February 14, 2017

That’s Not Enough Money! Five Ways to Approach A Bad Job Offer

by Scott Thompson

One of my candidates recently shared a story with me about his last job. A very successful and qualified professional, he received a bad offer from an insurance agency. What was his response? To laugh at the hiring manager, act insulted, and tell them that they would have to come up with something better to get him. After all, he is unique and highly skilled. Would you handle the situation similarly? I’m guessing you would say no, but if that was everyone’s answer these examples wouldn’t exist. From time to time, emotions get the best of us. When you’re invested in a job search, this situation plays out more often than you think.

REASONS WHY JOB OFFERS COME IN LOW

  1. Your salary needs haven’t been adequately communicated
  2. The company is limited by their budget (otherwise described as ‘internal equity’)
  3. The original position’s range has changed, or you assumed the high end while the company meant the low number
  4. You have unrealistic expectations
  5. The salary reflects the level of position but not your skills
  6. The company leaves room for merit increases (based on performance and tenure)

You’ll notice that I didn’t list… because they really don’t want to hire you and want to make you mad.

FIVE WAYS TO APPROACH A BAD JOB OFFER.

1. Take a deep breath!

Remember, the company doesn’t mean any disrespect.

2. Use Terminology Like ‘Expectations’, ‘Needs’, & ‘Goals’.

Be direct. Never dance around the subject. Say, “I want $X.” Share factors like:

  • Recent compensation history
  • Personal goals and considerations

3. Negotiate.

The first thing I tell people about negotiating salary is that the road has one of three prongs:

  1. The company will be receptive AND change
  2. The company will be appreciative but NOT change
  3. The company WILL change (by pulling the offer)

If you’re worried about #2 and scared to death about #3, consider items like benefits contributions and PTO where you can trade one for the other to be more satisfied.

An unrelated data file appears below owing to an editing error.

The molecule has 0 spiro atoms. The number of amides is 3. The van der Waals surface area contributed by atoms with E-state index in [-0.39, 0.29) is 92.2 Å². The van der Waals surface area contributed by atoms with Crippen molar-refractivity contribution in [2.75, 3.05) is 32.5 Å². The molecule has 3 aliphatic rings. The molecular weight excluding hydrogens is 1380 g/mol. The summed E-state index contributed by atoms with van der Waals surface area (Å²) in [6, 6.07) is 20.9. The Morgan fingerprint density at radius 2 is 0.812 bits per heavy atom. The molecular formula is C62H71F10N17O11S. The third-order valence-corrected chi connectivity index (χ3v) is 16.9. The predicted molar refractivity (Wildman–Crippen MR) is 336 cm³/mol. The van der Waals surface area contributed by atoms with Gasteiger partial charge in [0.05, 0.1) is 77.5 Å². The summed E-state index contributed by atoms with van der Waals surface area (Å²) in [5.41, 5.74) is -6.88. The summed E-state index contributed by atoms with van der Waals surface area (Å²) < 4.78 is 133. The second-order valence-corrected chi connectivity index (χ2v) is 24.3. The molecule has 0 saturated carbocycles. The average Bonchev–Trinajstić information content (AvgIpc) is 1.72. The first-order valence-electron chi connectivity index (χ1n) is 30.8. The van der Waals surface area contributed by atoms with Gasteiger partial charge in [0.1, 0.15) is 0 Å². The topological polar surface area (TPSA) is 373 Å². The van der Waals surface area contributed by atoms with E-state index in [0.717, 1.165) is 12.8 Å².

4. Thank the Company for the Job Offer. Ask for Time to Think About It.

Even if you know that the offer won’t work for you, thank them for it. It’s good manners! Thank them for the offer and ask if you can think about it for a day or two. Give them a specific time frame like – can I get back to you by Tuesday? Remember that time kills all deals and that you shouldn’t try to push it farther than 24 – 72 hours. When you get back to them, start out by thanking them again. From there, tell them that you are really excited about the position but can’t make it work at this level. Tell them that you would be happy to accept if they can get as close as possible to $X.

5. Don’t Deal in Absolutes.

Don’t start your negotiation with an ultimatum! People don’t respond well to them. Soften your approach by using words like close, near, and about. Finally, give them options. Make statements like,  “I’d really like a higher salary but I could also look at a higher bonus potential.” However, only give these options if you are truly comfortable with all outcomes. It’s kind of like the salary range. You can’t give an option to soften things and then be mad because they chose the option you didn’t want.

Final Thoughts

When a company makes a job offer, it is because they like you, want you to be a part of their organization, and value you.

Companies are fallible and sometimes just don’t understand the strategy behind making a good first offer. That said, most of the time they are open to adjustments that satisfy your needs.

Do not respond with emotion like a wounded puppy…. Don’t tie your ego to our salary; in our culture, we use salary is an estimation of self-worth. Money means nothing more often than it means everything.

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